Second, there is the logic concerning the saturation of the signifier precisely in jouissance: the signifier remains complicit in the endlessly repeated enjoyment that comes from interpretation. Lacan named this enjoyment of interpretation ‘joui-sense.’ While elaborating this logic he made an important though seldom detected distinction: “severing is not the same as negating.”[5]

The paternal signifier has therefore receded from its prior place as the pivot of analysis, giving way to a Borromea or ‘sinthomatic’ orientation. Within this context, which is, to put it another way, the consequences of the decline of paternal efficiency, one discusses the centrality of a logic of ‘severance’ rather than ‘negation.’


  1. Surplus Jouissance

We should ask ourselves the following: are these two positions (mortification and saturation) necessarily opposed to one another, or does the latter logic develop and foreground implicit presuppositions of the former?

I’d like to advance the following (admittedly simplified) formalization of the logic of mortification:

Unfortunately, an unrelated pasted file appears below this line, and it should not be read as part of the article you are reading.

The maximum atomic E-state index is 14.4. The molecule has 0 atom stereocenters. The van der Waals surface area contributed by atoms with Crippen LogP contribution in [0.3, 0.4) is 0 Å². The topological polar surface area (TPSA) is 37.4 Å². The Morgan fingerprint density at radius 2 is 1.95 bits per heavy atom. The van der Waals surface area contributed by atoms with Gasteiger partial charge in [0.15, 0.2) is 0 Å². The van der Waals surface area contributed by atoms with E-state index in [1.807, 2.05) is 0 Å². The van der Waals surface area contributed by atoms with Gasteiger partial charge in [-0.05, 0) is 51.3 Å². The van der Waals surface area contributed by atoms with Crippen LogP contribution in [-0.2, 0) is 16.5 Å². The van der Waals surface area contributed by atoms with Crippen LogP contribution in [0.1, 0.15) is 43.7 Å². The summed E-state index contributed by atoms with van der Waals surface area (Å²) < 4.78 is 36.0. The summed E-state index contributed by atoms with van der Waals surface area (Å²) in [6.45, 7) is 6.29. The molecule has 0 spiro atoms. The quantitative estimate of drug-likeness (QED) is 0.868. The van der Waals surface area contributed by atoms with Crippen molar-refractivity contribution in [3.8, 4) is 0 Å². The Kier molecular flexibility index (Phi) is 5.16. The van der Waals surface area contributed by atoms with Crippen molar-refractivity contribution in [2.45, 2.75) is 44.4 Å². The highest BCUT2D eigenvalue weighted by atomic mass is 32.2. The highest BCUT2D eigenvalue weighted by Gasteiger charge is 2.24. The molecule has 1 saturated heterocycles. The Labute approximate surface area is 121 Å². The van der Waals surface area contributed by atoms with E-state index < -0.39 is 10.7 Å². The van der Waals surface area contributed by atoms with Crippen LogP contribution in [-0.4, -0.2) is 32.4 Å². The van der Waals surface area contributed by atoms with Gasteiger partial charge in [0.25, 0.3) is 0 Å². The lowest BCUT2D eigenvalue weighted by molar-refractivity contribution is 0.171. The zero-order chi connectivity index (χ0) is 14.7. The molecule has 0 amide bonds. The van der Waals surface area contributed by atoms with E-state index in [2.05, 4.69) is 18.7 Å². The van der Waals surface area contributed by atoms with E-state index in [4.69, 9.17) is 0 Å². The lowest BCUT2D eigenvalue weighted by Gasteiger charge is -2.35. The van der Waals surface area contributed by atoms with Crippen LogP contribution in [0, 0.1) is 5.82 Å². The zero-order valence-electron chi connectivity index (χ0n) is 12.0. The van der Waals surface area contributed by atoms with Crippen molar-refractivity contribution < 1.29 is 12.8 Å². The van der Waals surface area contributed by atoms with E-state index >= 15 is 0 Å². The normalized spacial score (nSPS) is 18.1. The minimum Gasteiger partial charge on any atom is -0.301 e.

Signifier (-) → Jouissance (+) ⇒ Jouissance (-) → objet petit a (+)

How could we interpret this formalization? The signifier functions to negativize jouissance, but, in doing so, deposits a residue, a part which continues to resist the signifier, into another register as objet petit a. In this sense, an equivalence of objet petit a and surplus jouissance occurs; except that the former, objet petit a, emerges as a consequence of the perseverance of the latter, surplus jouissance. What is most ‘surplus’ about objet petit a is jouissance as such, which means that the surplus or excess is not an element that perpetuates beyond the signifier’s mortification but is rather that which exists indifferently to it. It was why Lacan chose to use the homophonic expression ‘père-severe:’ to highlight the importance of the concept of ‘severance’ in relation to the paternal signifier.

He developed his popular thesis of lalangue (the ‘babbling’ of language) to accommodate the implicit thesis that jouissance perseveres against the negativity of the paternal signifier, le père. Hence, there is an apparent difference between ‘severance from’ (or ‘severity of’) the father, le père, and the negativity that this function would have introduced. Ultimately, what perseveres is the rejection of the negativity of the signifier.


  1. Semblant